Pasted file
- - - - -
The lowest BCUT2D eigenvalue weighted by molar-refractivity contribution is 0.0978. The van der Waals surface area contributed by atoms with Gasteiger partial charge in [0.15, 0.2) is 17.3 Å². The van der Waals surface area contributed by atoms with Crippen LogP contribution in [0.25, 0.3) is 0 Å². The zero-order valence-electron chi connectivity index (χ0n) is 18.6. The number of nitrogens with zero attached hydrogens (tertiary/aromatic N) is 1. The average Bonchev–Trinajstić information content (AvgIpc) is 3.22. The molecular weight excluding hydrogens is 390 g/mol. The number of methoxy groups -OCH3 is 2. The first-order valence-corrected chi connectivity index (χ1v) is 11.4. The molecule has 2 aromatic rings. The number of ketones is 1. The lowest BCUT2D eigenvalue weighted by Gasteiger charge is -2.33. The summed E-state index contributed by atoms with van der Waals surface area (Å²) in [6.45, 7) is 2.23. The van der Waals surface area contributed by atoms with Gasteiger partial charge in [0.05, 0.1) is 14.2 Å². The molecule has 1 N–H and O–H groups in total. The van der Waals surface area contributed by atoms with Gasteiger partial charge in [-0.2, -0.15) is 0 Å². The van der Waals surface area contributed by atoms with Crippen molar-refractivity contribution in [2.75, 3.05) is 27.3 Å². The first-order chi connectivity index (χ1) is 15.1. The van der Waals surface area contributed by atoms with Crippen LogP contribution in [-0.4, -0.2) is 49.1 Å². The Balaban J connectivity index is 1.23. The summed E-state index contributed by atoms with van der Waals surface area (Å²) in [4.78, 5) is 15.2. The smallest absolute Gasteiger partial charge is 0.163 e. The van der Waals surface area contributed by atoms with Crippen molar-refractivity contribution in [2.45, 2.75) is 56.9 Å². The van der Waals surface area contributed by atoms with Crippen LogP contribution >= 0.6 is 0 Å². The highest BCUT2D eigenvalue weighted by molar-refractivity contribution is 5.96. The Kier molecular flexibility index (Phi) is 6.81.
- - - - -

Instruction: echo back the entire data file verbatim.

The lowest BCUT2D eigenvalue weighted by molar-refractivity contribution is 0.0978. The van der Waals surface area contributed by atoms with Gasteiger partial charge in [0.15, 0.2) is 17.3 Å². The van der Waals surface area contributed by atoms with Crippen LogP contribution in [0.25, 0.3) is 0 Å². The zero-order valence-electron chi connectivity index (χ0n) is 18.6. The number of nitrogens with zero attached hydrogens (tertiary/aromatic N) is 1. The average Bonchev–Trinajstić information content (AvgIpc) is 3.22. The molecular weight excluding hydrogens is 390 g/mol. The number of methoxy groups -OCH3 is 2. The first-order valence-corrected chi connectivity index (χ1v) is 11.4. The molecule has 2 aromatic rings. The number of ketones is 1. The lowest BCUT2D eigenvalue weighted by Gasteiger charge is -2.33. The summed E-state index contributed by atoms with van der Waals surface area (Å²) in [6.45, 7) is 2.23. The van der Waals surface area contributed by atoms with Gasteiger partial charge in [0.05, 0.1) is 14.2 Å². The molecule has 1 N–H and O–H groups in total. The van der Waals surface area contributed by atoms with Gasteiger partial charge in [-0.2, -0.15) is 0 Å². The van der Waals surface area contributed by atoms with Crippen molar-refractivity contribution in [2.75, 3.05) is 27.3 Å². The first-order chi connectivity index (χ1) is 15.1. The van der Waals surface area contributed by atoms with Crippen LogP contribution in [-0.4, -0.2) is 49.1 Å². The Balaban J connectivity index is 1.23. The summed E-state index contributed by atoms with van der Waals surface area (Å²) in [4.78, 5) is 15.2. The smallest absolute Gasteiger partial charge is 0.163 e. The van der Waals surface area contributed by atoms with Crippen molar-refractivity contribution in [2.45, 2.75) is 56.9 Å². The van der Waals surface area contributed by atoms with Crippen LogP contribution >= 0.6 is 0 Å². The highest BCUT2D eigenvalue weighted by molar-refractivity contribution is 5.96. The Kier molecular flexibility index (Phi) is 6.81.